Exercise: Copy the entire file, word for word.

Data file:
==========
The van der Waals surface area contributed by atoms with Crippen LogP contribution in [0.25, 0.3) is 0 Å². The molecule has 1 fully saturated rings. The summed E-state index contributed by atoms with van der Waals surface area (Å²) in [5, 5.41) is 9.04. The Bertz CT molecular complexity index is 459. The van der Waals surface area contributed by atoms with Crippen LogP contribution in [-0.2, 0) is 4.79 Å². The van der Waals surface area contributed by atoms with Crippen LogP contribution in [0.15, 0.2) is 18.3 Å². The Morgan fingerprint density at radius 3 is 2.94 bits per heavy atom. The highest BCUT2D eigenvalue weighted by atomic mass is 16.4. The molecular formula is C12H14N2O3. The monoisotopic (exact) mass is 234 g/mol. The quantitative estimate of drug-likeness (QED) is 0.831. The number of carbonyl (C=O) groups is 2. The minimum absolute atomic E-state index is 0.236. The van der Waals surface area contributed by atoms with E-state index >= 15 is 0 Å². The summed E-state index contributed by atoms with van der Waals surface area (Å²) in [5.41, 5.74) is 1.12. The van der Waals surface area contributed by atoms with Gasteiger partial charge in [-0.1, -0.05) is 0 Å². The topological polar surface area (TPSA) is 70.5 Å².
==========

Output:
The van der Waals surface area contributed by atoms with Crippen LogP contribution in [0.25, 0.3) is 0 Å². The molecule has 1 fully saturated rings. The summed E-state index contributed by atoms with van der Waals surface area (Å²) in [5, 5.41) is 9.04. The Bertz CT molecular complexity index is 459. The van der Waals surface area contributed by atoms with Crippen LogP contribution in [-0.2, 0) is 4.79 Å². The van der Waals surface area contributed by atoms with Crippen LogP contribution in [0.15, 0.2) is 18.3 Å². The Morgan fingerprint density at radius 3 is 2.94 bits per heavy atom. The highest BCUT2D eigenvalue weighted by atomic mass is 16.4. The molecular formula is C12H14N2O3. The monoisotopic (exact) mass is 234 g/mol. The quantitative estimate of drug-likeness (QED) is 0.831. The number of carbonyl (C=O) groups is 2. The minimum absolute atomic E-state index is 0.236. The van der Waals surface area contributed by atoms with E-state index >= 15 is 0 Å². The summed E-state index contributed by atoms with van der Waals surface area (Å²) in [5.41, 5.74) is 1.12. The van der Waals surface area contributed by atoms with Gasteiger partial charge in [-0.1, -0.05) is 0 Å². The topological polar surface area (TPSA) is 70.5 Å².